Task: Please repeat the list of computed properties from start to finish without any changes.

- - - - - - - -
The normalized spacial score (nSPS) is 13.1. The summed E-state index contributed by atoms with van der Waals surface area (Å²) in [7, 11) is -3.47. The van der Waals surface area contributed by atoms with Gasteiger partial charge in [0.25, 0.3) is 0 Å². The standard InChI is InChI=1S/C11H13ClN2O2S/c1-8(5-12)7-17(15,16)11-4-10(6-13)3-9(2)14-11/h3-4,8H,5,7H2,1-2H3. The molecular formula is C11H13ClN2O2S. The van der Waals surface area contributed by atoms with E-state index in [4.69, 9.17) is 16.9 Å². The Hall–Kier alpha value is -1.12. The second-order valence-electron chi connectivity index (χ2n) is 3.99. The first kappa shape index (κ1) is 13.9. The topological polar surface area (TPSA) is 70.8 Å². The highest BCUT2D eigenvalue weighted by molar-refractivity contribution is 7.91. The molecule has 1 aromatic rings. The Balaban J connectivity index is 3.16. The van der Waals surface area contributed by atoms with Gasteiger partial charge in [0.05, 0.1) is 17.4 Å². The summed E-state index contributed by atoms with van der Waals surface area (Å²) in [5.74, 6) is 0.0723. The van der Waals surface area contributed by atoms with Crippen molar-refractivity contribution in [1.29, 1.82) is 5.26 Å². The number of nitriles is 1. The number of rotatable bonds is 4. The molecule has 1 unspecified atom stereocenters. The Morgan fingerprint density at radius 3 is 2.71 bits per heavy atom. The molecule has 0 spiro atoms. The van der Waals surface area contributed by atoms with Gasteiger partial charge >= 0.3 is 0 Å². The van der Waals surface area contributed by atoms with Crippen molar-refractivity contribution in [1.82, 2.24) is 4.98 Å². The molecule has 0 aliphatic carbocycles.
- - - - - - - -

The normalized spacial score (nSPS) is 13.1. The summed E-state index contributed by atoms with van der Waals surface area (Å²) in [7, 11) is -3.47. The van der Waals surface area contributed by atoms with Gasteiger partial charge in [0.25, 0.3) is 0 Å². The standard InChI is InChI=1S/C11H13ClN2O2S/c1-8(5-12)7-17(15,16)11-4-10(6-13)3-9(2)14-11/h3-4,8H,5,7H2,1-2H3. The molecular formula is C11H13ClN2O2S. The van der Waals surface area contributed by atoms with E-state index in [4.69, 9.17) is 16.9 Å². The Hall–Kier alpha value is -1.12. The second-order valence-electron chi connectivity index (χ2n) is 3.99. The first kappa shape index (κ1) is 13.9. The topological polar surface area (TPSA) is 70.8 Å². The highest BCUT2D eigenvalue weighted by molar-refractivity contribution is 7.91. The molecule has 1 aromatic rings. The Balaban J connectivity index is 3.16. The van der Waals surface area contributed by atoms with Gasteiger partial charge in [0.05, 0.1) is 17.4 Å². The summed E-state index contributed by atoms with van der Waals surface area (Å²) in [5.74, 6) is 0.0723. The van der Waals surface area contributed by atoms with Crippen molar-refractivity contribution in [1.29, 1.82) is 5.26 Å². The number of nitriles is 1. The number of rotatable bonds is 4. The molecule has 1 unspecified atom stereocenters. The Morgan fingerprint density at radius 3 is 2.71 bits per heavy atom. The molecule has 0 spiro atoms. The van der Waals surface area contributed by atoms with Gasteiger partial charge >= 0.3 is 0 Å². The van der Waals surface area contributed by atoms with Crippen molar-refractivity contribution in [1.82, 2.24) is 4.98 Å². The molecule has 0 aliphatic carbocycles.